A urinary stent may be used temporarily for kidney stones or other bladder obstructions.
Ureteral stents are 9-12 inch (24-30 cm) pieces of sterile plastic tubing used to relieve urinary tract obstructions or placed temporarily during ureter surgery. Most of the time, the patient will be under general anesthesia when the stent is inserted; during stent removal, a local anesthetic may be used. After being prepared to remove the stent, the doctor may thread a cystoscope down the urethra until it reaches the stent, grasp it, and pull it out with constant force. Some stents have a wire that remains outside the body, making a cystoscope unnecessary. After the stent is removed, you may experience burning when urinating or blood in your urine; antibiotics may be prescribed.
After being prepared for the stent removal, the doctor may pass a cystoscope through the urethra until it reaches the stent.
Once the obstruction has cleared or the ureters have healed, you will return to the doctor for the stent to be removed. Before the procedure, you may be asked to put on a hospital gown or undress from the waist down. You may be instructed to lie on a procedure table with your knees bent and slightly apart. The lower part of the body will be covered with a sterile sheet.
The patient will likely be under general anesthesia during the stent removal.
Once in position, the doctor will use a needleless syringe to pass the local anesthetic into the urinary tract. Once anesthetized, the area around the urethra will be cleaned. If the stent does not have a wire, the cystoscope is inserted. When the stent is reached, the doctor grasps it with a special tool that has been advanced through the cystoscope and then slowly pulls it out. You may feel slow, steady pressure as the stent is removed.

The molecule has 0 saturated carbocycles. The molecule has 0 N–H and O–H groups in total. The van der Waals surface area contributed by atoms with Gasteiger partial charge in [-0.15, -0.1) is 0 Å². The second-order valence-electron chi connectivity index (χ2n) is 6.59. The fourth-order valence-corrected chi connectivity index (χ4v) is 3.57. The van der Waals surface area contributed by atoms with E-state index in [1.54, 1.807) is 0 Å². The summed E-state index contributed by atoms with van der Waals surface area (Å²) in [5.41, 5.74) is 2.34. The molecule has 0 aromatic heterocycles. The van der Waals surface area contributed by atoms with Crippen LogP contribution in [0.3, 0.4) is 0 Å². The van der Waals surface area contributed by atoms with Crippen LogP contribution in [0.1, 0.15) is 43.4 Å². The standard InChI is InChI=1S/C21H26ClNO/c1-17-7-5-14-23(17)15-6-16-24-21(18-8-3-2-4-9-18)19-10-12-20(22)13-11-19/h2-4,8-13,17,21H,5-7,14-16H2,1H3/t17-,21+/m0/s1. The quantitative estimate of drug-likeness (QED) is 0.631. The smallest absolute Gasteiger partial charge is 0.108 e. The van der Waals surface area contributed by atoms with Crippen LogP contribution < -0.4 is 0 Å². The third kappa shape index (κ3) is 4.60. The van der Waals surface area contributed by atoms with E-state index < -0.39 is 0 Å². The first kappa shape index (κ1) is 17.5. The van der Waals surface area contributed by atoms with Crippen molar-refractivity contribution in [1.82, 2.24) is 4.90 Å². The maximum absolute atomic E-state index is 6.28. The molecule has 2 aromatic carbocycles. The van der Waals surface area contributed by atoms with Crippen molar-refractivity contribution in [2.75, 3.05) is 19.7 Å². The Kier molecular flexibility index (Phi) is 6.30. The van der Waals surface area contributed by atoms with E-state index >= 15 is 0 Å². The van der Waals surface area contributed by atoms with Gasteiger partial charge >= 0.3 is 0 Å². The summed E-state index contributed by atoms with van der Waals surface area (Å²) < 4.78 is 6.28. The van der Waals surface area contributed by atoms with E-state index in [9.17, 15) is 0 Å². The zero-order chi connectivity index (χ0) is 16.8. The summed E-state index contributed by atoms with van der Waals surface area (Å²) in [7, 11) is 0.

A person should drink two full glasses of water every hour for two hours after the stent is removed.
If your renal stent has a wire attached, the preparation for removing the stent is the same as when a cystoscope is used. After preparing for stent removal, the doctor or nurse will pull the wire to remove the stent; no cystoscope is needed. You may feel some pressure or force when the stent is removed.
The entire outpatient procedure can take 15 to 20 minutes or less. No hospital stay is required for routine stent removal. During the first 24 hours after the procedure, you may experience burning and/or a small amount of blood when you urinate. Your doctor may recommend drinking two full glasses of water every hour for the first two hours after the procedure to help reduce side effects. You may also be prescribed antibiotics to prevent infections.